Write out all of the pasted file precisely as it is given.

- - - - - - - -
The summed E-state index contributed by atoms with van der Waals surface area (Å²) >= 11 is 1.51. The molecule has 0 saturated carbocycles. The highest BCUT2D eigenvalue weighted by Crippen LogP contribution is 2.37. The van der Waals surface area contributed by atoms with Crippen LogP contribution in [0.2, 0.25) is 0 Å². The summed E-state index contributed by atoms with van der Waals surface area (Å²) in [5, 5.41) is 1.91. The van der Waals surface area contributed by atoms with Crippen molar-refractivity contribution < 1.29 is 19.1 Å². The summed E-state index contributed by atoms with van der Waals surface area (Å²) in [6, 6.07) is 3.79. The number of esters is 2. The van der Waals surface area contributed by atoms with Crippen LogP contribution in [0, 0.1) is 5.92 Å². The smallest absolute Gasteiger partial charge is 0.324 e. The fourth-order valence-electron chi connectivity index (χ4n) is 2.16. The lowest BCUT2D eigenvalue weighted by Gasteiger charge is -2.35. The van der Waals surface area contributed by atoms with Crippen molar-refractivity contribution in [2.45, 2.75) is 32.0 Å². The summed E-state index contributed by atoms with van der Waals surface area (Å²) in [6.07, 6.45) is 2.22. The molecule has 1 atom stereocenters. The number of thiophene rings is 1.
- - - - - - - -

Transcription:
The summed E-state index contributed by atoms with van der Waals surface area (Å²) >= 11 is 1.51. The molecule has 0 saturated carbocycles. The highest BCUT2D eigenvalue weighted by Crippen LogP contribution is 2.37. The van der Waals surface area contributed by atoms with Crippen LogP contribution in [0.2, 0.25) is 0 Å². The summed E-state index contributed by atoms with van der Waals surface area (Å²) in [5, 5.41) is 1.91. The van der Waals surface area contributed by atoms with Crippen molar-refractivity contribution < 1.29 is 19.1 Å². The summed E-state index contributed by atoms with van der Waals surface area (Å²) in [6, 6.07) is 3.79. The number of esters is 2. The van der Waals surface area contributed by atoms with Crippen LogP contribution in [0, 0.1) is 5.92 Å². The smallest absolute Gasteiger partial charge is 0.324 e. The fourth-order valence-electron chi connectivity index (χ4n) is 2.16. The lowest BCUT2D eigenvalue weighted by Gasteiger charge is -2.35. The van der Waals surface area contributed by atoms with Crippen molar-refractivity contribution in [2.45, 2.75) is 32.0 Å². The summed E-state index contributed by atoms with van der Waals surface area (Å²) in [6.07, 6.45) is 2.22. The molecule has 1 atom stereocenters. The number of thiophene rings is 1.